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SpaceWeather.com -- News and information about meteor showers, solar flares, auroras, and near-Earth asteroids
SPACE WEATHER
Current conditions
Solar wind
speed: 340.7 km/sec
density: 0.5 protons/cm3
explanation | more data
Updated: Today at 2345 UT
X-ray Solar Flares
6-hr max: A2
1930 UT Sep19
24-hr: A2
1930 UT Sep19
explanation | more data
Updated: Today at: 2340 UT
Daily Sun: 18 Sept. 09
The Earth-facing side of the sun is blank--no sunspots.. Photo credit: SOHO/MDI
Sunspot number: 0
What is the sunspot number?
Updated 18 Sept 2009

Spotless Days
Current Stretch: 17 days
2009 total: 210 days (81%)
Since 2004: 721 days
Typical Solar Min: 485 days
explanation | more info
Updated 18 Sept 2009

Far side of the Sun:
This holographic image reveals an active region on the far side of the sun. It is located at latitude 30-deg south, making it a probable member of Solar Cycle 24. Image credit: Global Oscillation Network Group
Planetary K-index
Now: Kp= 0 quiet
24-hr max: Kp= 1
quiet
explanation | more data
Current Auroral Oval:
Switch to: Europe, USA, New Zealand, Antarctica
Credit: NOAA/POES
Interplanetary Mag. Field
Btotal: 3.6 nT
Bz: 0.0 nT
explanation | more data
Updated: Today at 2345 UT
Coronal Holes:
There are no coronal holes on the Earth-facing side of the sun. Credit: SOHO Extreme UV Telescope
SPACE WEATHER
NOAA Forecasts
Updated at: 2009 Sep 19 2201 UTC
FLARE
0-24 hr
24-48 hr
CLASS M
01 %
01 %
CLASS X
01 %
01 %
Geomagnetic Storms:
Probabilities for significant disturbances in Earth's magnetic field are given for three activity levels: active, minor storm, severe storm
Updated at: 2009 Sep 19 2201 UTC
Mid-latitudes
0-24 hr
24-48 hr
ACTIVE
05 %
05 %
MINOR
01 %
01 %
SEVERE
01 %
01 %
High latitudes
0-24 hr
24-48 hr
ACTIVE
05 %
05 %
MINOR
01 %
01 %
SEVERE
01 %
01 %
What's up in Space
September 19, 2009

AURORA ALERT: Did you miss the Northern Lights? Next time get a wake-up call: Spaceweather PHONE.

 

VENUS HAS A SIDEKICK: Look east just before dawn on Sunday morning, Sept. 20th. There's Venus, as usual, shining through the rosy glow of sunrise. A pair of binoculars trained on Venus reveals a temporary sidekick: 1st-magnitude star Regulus less than 0.5o away. Don't miss it: sky map.

APPROACHING SUNSPOT: NASA's STEREO-B spacecraft stationed over the sun's eastern limb is monitoring an active region not yet visible from Earth. STEREO's extreme ultraviolet telescope captured this image on Sept. 19th:

The tangle of hot, magnetized plasma circled above almost certainly overlies a large new-cycle sunspot. We'll soon find out. The sun's rotation is turning the active region toward Earth and it could pop over the sun's eastern limb as early as Sept. 21st. Readers with solar telescopes are encouraged to monitor developments.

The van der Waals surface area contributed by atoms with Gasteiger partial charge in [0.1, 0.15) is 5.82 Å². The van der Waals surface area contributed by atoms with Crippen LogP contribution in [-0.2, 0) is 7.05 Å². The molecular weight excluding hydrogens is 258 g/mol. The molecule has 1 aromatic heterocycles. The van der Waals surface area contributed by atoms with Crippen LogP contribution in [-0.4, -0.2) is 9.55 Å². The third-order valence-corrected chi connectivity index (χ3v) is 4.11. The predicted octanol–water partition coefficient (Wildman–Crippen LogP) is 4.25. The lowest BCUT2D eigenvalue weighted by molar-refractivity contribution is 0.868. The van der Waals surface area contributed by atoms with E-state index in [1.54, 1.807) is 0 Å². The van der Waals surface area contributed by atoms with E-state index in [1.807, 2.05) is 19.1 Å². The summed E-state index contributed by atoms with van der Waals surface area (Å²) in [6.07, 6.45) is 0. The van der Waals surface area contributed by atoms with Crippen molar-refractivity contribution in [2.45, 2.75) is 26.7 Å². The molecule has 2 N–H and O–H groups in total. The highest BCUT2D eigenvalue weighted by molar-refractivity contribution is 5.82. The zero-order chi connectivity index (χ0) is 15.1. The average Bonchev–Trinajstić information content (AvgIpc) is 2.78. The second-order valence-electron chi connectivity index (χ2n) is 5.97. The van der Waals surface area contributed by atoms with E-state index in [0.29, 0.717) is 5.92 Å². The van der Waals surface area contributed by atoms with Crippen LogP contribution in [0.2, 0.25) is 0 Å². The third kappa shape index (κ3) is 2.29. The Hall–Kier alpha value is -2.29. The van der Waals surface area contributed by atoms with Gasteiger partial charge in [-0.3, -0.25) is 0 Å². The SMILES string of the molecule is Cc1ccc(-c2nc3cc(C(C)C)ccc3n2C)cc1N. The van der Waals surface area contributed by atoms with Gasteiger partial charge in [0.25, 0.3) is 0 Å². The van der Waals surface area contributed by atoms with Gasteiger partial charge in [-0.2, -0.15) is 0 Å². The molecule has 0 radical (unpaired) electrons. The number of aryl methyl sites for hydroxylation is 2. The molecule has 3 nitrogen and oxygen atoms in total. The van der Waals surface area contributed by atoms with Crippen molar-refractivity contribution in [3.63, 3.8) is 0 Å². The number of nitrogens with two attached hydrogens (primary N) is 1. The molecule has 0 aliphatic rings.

FOGBOW SEASON: Northern autumn is beginning and that means it's fogbow season. The weeks of late September and early October often bring banks of fog to the countryside, where moist ground has spent the night cooling under a cloudless, starry sky. When the sun comes up, warms the ground, and sunlight hits the rising mist--voila!--a fogbow:

Claude Duplessis took the picture at daybreak on Sept. 17th. "I spent the night in La Vérendrye Wildlife Reserve in Québec," he says. "In the morning, as I prepared to leave, this white 'bow popped out of the mist."

Fogbows are close cousins of rainbows. The difference is droplet size. Rainbows appear when sunlight bounces in and out of large raindrops. The same type of reflection produces a fogbow, except fog droplets are much smaller. Small droplets don't separate the colors of sunlight as widely as large raindrops do. In a fogbow, therefore, the colors are smeared together, producing a ghostly-white arc.

To see a fogbow on a misty autumn morning, face away from the rising sun and look into the fog. The lower the sun, the higher the arc, so wake up early for best results!

more images: from Daryl Pederson of Prince William Sound, Alaska; from Tyler Burg of Pisgah, Iowa; from Ákos Ujj of Bátonyterenye, Hungary;


Sept. 2009 Aurora Gallery
[previous Septembers: 2008, 2007, 2006, 2005, 2004, 2002, 2001]


Explore the Sunspot Cycle

       
Near-Earth Asteroids
Potentially Hazardous Asteroids (PHAs) are space rocks larger than approximately 100m that can come closer to Earth than 0.05 AU. None of the known PHAs is on a collision course with our planet, although astronomers are finding new ones all the time.
On September 19, 2009 there were 1073 potentially hazardous asteroids.
Sept. 2009 Earth-asteroid encounters:
Asteroid
Date(UT)
Miss Distance
Mag.
Size
2009 QC35
Sept. 2
2.9 LD
17
35 m
2009 RY3
Sept. 11
1.9 LD
15
50 m
2009 RR
Sept. 16
2.8 LD
18
33 m
2009 RG2
Sept. 21
9.1 LD
19
31 m
2009 HD21
Sept. 29
22.9 LD
15
1.0 km
1998 FW4
Sept. 29
8.6 LD
14
550 m
Notes: LD means "Lunar Distance." 1 LD = 384,401 km, the distance between Earth and the Moon. 1 LD also equals 0.00256 AU. MAG is the visual magnitude of the asteroid on the date of closest approach.
Essential Links
NOAA Space Weather Prediction Center
  The official U.S. government space weather bureau
Atmospheric Optics
  The first place to look for information about sundogs, pillars, rainbows and related phenomena.
Solar and Heliospheric Observatory
  Realtime and archival images of the Sun from SOHO.
STEREO
  3D views of the sun from NASA's Solar and Terrestrial Relations Observatory
Daily Sunspot Summaries
  from the NOAA Space Environment Center
Current Solar Images
  from the National Solar Data Analysis Center
Science Central
   
  more links...
   
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